Anthotypes – Explore the darkroom in your garden and make photographs using plants

by Malin Fabbri

  The only book on anthotypes

Anthotypes - Explore the darkroom in your garden and make photographs using plants by Malin Fabbri

“Anthotypes show us just how much early photography is a kind of natural magic. Malin Fabbri’s book is a real gift – a much-needed manual on this beautiful and almost-forgotten process.”

Dan Estabrook, Artist and educator.

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Rated 9.8 – based on 224 votes

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Learn to make prints using plants – an environmentally safe process in this book dedicated to anthotypes. Includes a comprehensive reference section on plants.

  • Format: Paperback, 100 pages, full color
  • Printed by: Amazon
  • Size on Amazon: 20.3×25.4 cm or 8×10 inches
  • ISBN on Amazon: 978-1466261006
  • Publisher: (January 2012)
  • View table of contents
  • Press release

About the anthotype book

It is possible to print photographs using nothing but juice extracted from the petals of flowers, the peel from fruits and pigments from plants. This book will show you how it is done, and expand your creative horizons with plenty of examples from artists working with anthotypes today. Anthotypes will simply make you look at plants in a whole new light. And, if that is not enough, anthotype is a totally environmentally friendly photographic process.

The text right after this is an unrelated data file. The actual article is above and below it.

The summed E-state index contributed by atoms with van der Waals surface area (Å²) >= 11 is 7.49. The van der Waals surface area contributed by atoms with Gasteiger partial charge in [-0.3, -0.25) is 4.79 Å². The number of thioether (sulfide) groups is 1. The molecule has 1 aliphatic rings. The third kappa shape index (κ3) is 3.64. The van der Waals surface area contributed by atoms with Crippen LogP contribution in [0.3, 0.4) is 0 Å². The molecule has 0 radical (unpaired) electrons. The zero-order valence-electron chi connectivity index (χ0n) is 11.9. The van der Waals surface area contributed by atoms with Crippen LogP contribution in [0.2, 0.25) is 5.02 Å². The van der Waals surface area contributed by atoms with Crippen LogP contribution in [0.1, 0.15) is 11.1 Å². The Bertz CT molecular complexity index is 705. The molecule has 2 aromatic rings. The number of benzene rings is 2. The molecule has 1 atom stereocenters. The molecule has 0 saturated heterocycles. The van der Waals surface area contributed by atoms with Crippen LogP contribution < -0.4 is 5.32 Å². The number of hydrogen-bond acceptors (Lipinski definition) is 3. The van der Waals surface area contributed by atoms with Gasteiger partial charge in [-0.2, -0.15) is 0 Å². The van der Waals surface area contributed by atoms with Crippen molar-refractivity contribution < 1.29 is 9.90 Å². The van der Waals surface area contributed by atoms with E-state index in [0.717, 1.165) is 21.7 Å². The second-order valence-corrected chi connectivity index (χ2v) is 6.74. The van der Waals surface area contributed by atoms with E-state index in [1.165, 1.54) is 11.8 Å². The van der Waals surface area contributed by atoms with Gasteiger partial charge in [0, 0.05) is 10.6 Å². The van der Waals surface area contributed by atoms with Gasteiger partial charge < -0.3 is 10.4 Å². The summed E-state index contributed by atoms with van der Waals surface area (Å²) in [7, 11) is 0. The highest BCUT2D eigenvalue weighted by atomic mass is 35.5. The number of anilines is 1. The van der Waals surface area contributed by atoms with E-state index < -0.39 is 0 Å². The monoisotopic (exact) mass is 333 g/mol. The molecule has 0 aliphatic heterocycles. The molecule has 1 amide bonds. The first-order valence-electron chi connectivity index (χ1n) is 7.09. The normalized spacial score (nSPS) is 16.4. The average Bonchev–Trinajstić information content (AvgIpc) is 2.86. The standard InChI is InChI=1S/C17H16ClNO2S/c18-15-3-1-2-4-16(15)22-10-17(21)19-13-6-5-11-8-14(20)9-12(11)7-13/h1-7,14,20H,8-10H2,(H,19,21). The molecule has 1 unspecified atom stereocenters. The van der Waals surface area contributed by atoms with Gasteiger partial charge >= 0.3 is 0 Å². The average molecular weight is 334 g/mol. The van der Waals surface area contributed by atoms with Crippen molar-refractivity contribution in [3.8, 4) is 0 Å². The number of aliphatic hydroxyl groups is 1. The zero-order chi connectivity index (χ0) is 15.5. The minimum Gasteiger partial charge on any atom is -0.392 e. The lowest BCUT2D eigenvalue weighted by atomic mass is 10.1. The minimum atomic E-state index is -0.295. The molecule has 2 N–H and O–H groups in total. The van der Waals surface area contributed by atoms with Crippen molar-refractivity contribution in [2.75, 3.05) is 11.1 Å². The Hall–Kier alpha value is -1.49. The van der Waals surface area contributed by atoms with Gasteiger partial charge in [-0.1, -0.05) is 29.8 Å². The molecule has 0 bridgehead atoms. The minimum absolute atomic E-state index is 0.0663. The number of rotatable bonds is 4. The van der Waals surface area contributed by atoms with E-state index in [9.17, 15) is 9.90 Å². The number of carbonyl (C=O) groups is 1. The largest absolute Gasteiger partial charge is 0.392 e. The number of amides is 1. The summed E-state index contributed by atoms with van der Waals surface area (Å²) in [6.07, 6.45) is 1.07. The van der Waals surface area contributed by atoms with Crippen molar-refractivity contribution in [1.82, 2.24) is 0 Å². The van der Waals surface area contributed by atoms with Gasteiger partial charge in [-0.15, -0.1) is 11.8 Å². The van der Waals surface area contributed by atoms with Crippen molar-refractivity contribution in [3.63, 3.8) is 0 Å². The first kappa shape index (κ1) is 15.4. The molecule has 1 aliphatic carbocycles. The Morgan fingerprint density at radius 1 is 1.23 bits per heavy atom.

From Malin Fabbri

Anthotypes will make you look at plants in a whole new light. It will show you how to make photographs from the juice of flowers, fruits and plants, using a totally environmentally friendly photographic process.

Anthotype is a very delicate photographic process and an environmentally friendly way of making prints using nothing other than the photosensitive material of plants found in the garden, the flower market or in the wild. All you need to add is water, sunshine, inspiration and patience – a lot of patience!

The process is very basic and simple. Utilizing nature’s own coloring pigments from flower petals, berries, plants, vegetables or even spices, images are produced using the action of light. The natural pigment is used to create a photographic image.

What could be better? Your impact on the natural environment is virtually non-existent, and you can carry out your art with a clear conscience. Anthotyping is the ultimate environmentally friendly photo process.

About the author